“What might happen after that would be anyone's guess.”
The more likely resolution, according to Mr. O’Brien, is that the judges in the two federal criminal cases will confer to arrange a compromise on the schedules.
“I suspect this process is just starting. There's going to be jawboning and discussions behind the scenes with at least the two federal judges. Who knows how it's going to go, but I think the push is going to be made for the January 6 case to go first,” he said, because the case involves the Constitution and the transfer of presidential power.
That appears to be Mr. Smith’s intention, evidenced by his requesting an early trial date and by streamlining the case to include only President Trump and not his alleged co-conspirators.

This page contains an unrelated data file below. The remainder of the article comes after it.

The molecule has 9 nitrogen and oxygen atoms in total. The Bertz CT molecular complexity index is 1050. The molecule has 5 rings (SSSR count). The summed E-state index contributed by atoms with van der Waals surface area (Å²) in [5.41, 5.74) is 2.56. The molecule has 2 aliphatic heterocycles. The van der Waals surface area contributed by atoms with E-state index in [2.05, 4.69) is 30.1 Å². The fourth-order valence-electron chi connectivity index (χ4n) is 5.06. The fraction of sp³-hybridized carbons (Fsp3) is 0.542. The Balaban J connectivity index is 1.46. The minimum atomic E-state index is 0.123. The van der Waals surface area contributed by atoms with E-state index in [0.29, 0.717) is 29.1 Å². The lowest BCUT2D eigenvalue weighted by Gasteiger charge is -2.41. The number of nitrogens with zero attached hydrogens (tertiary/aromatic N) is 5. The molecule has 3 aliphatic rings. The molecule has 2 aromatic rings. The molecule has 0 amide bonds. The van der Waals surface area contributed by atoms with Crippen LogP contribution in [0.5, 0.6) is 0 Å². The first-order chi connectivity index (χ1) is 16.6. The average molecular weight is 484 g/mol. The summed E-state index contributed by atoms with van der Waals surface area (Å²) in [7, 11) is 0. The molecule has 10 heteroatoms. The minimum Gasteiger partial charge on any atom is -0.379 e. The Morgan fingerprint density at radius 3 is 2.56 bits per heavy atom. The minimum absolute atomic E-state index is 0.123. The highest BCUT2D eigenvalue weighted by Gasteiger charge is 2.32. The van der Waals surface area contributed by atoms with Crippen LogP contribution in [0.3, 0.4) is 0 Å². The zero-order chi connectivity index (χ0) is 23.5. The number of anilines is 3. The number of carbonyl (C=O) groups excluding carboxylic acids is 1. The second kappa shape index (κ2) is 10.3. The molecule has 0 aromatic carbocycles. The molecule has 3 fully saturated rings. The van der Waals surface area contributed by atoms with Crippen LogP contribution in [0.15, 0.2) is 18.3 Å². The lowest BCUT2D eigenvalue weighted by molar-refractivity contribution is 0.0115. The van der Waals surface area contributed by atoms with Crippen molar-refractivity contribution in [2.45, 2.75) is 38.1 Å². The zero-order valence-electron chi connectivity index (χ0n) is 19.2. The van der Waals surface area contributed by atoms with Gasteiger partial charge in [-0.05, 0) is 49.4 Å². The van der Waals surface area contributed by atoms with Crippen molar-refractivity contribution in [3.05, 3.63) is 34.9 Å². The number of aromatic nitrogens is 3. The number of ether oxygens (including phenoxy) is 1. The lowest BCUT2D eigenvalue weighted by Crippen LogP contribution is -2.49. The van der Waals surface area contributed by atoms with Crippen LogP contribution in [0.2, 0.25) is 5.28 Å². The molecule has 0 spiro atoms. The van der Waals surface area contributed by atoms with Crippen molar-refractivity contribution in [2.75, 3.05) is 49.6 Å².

However, judges, not prosecutors, schedule trials. So the resolution will likely come after a consultation between Judges Cannon and Chutkan, Mr. O’Brien said, and there’s no telling what each might do.
“[Judge Cannon] has shown that she is willing to buck the norms, to put it mildly, in making decisions involving this case,” Mr. O’Brien said.
In 2022, prior to President Trump’s indictment, Judge Cannon appointed a third party to review documents seized by the FBI from Mar-a-Lago. The 11th U.S. Court of Appeals reversed that order and dismissed a lawsuit filed by President Trump to shield documents from federal investigators.
Manhattan District Attorney Alvin Bragg, who is prosecuting the criminal case against President Trump in New York, has said that he will defer to the wishes of Judge Merchan regarding the Mar. 25 trial.
“Ultimately, the judge sets the schedule, and we will follow the court's lead, but we'll take a broad look at what justice requires,” Mr. Bragg said in a July 25 radio interview with WNYC.